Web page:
We celebrate our twenty-year class reunion,
notes vibrate through the atmosphere
full of frenzy like Debussy’s two movements:
Festivals and Sirens. Whirling around the bonfire
raising dust in the clearing behind the Grange Hall.
The band, a standup rock-and-crazy-roll group
with legs skinny as bed slats,
wail their tune of love lost and found and lost again.
The same story we heard back in high school
when we swayed to “Only the Lonely”
in the basement. Roy Orbison,
master of the romantic apocalypse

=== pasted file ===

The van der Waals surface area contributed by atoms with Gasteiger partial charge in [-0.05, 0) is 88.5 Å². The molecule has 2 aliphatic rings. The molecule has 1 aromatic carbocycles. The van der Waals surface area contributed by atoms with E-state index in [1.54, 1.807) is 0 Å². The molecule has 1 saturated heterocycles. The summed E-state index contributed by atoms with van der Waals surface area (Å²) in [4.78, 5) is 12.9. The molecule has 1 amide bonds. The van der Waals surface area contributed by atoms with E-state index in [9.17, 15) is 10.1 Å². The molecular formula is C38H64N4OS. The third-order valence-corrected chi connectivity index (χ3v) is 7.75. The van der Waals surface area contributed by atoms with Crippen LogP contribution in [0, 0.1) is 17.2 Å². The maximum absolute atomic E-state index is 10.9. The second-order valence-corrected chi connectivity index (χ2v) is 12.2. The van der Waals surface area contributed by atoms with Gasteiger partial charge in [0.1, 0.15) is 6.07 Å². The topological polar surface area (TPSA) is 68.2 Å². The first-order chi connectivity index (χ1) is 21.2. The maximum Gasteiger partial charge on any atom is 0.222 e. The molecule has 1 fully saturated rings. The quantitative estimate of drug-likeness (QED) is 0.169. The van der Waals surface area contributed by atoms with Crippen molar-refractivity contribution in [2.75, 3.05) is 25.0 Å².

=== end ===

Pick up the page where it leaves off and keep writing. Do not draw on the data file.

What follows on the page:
A supersonic boom rattles windows
as Mount St. Helens blows out sideways.
The forest flattened
by a force equivalent to five hundred
Ash billows from the new crater,
climbing miles into the sky. Blue lightning
flashes in the cloud. Downwind, for hundreds of miles,
day turns to night. Roads and airports close.
Ash falls like heavy snow. Downstream, rivers choke
with mud, trees and ice blocks.
Harry Truman, David Johnston and fifty-five others
lost under smoldering rubble.
About the Author: Pat West
Pat Phillips West lives in Olympia, WA. A Pushcart and Best of the Net nominee, her work has appeared in Haunted Waters Press, Persimmon Tree, VoiceCatcher, San Pedro River Review, Slipstream, Gold Man Review and elsewhere.